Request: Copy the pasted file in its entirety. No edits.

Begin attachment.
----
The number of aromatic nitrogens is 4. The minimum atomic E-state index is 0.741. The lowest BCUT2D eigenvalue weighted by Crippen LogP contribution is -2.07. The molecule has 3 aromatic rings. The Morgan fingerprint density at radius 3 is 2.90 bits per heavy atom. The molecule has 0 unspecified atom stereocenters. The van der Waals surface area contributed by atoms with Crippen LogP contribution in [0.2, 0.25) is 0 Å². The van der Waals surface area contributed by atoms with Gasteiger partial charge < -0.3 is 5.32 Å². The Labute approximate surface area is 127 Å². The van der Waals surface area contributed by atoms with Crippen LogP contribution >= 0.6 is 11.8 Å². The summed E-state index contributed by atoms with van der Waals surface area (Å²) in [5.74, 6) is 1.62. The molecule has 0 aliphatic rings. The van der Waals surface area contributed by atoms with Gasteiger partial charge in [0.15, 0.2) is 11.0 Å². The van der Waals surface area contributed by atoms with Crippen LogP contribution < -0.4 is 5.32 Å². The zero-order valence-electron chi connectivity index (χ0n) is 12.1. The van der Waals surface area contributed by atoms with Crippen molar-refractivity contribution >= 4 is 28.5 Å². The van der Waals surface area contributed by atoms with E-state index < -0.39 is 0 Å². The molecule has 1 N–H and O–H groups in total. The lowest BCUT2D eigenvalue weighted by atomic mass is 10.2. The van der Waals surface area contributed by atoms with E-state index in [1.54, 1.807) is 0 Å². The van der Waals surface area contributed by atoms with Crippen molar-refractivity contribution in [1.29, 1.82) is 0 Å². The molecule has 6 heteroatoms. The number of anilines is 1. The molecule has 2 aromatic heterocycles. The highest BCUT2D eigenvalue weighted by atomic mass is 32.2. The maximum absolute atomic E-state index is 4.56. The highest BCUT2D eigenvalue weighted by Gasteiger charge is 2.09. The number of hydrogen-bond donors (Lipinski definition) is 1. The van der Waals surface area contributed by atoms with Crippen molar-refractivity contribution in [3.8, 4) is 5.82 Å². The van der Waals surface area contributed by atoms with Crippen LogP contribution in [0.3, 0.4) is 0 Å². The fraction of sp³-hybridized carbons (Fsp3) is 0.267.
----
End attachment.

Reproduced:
The number of aromatic nitrogens is 4. The minimum atomic E-state index is 0.741. The lowest BCUT2D eigenvalue weighted by Crippen LogP contribution is -2.07. The molecule has 3 aromatic rings. The Morgan fingerprint density at radius 3 is 2.90 bits per heavy atom. The molecule has 0 unspecified atom stereocenters. The van der Waals surface area contributed by atoms with Crippen LogP contribution in [0.2, 0.25) is 0 Å². The van der Waals surface area contributed by atoms with Gasteiger partial charge < -0.3 is 5.32 Å². The Labute approximate surface area is 127 Å². The van der Waals surface area contributed by atoms with Crippen LogP contribution >= 0.6 is 11.8 Å². The summed E-state index contributed by atoms with van der Waals surface area (Å²) in [5.74, 6) is 1.62. The molecule has 0 aliphatic rings. The van der Waals surface area contributed by atoms with Gasteiger partial charge in [0.15, 0.2) is 11.0 Å². The van der Waals surface area contributed by atoms with Crippen LogP contribution < -0.4 is 5.32 Å². The zero-order valence-electron chi connectivity index (χ0n) is 12.1. The van der Waals surface area contributed by atoms with Crippen molar-refractivity contribution >= 4 is 28.5 Å². The van der Waals surface area contributed by atoms with E-state index < -0.39 is 0 Å². The molecule has 1 N–H and O–H groups in total. The lowest BCUT2D eigenvalue weighted by atomic mass is 10.2. The van der Waals surface area contributed by atoms with E-state index in [1.54, 1.807) is 0 Å². The van der Waals surface area contributed by atoms with Crippen molar-refractivity contribution in [1.29, 1.82) is 0 Å². The molecule has 6 heteroatoms. The number of anilines is 1. The molecule has 2 aromatic heterocycles. The highest BCUT2D eigenvalue weighted by atomic mass is 32.2. The maximum absolute atomic E-state index is 4.56. The highest BCUT2D eigenvalue weighted by Gasteiger charge is 2.09. The number of hydrogen-bond donors (Lipinski definition) is 1. The van der Waals surface area contributed by atoms with Crippen molar-refractivity contribution in [3.8, 4) is 5.82 Å². The van der Waals surface area contributed by atoms with Crippen LogP contribution in [0.3, 0.4) is 0 Å². The fraction of sp³-hybridized carbons (Fsp3) is 0.267.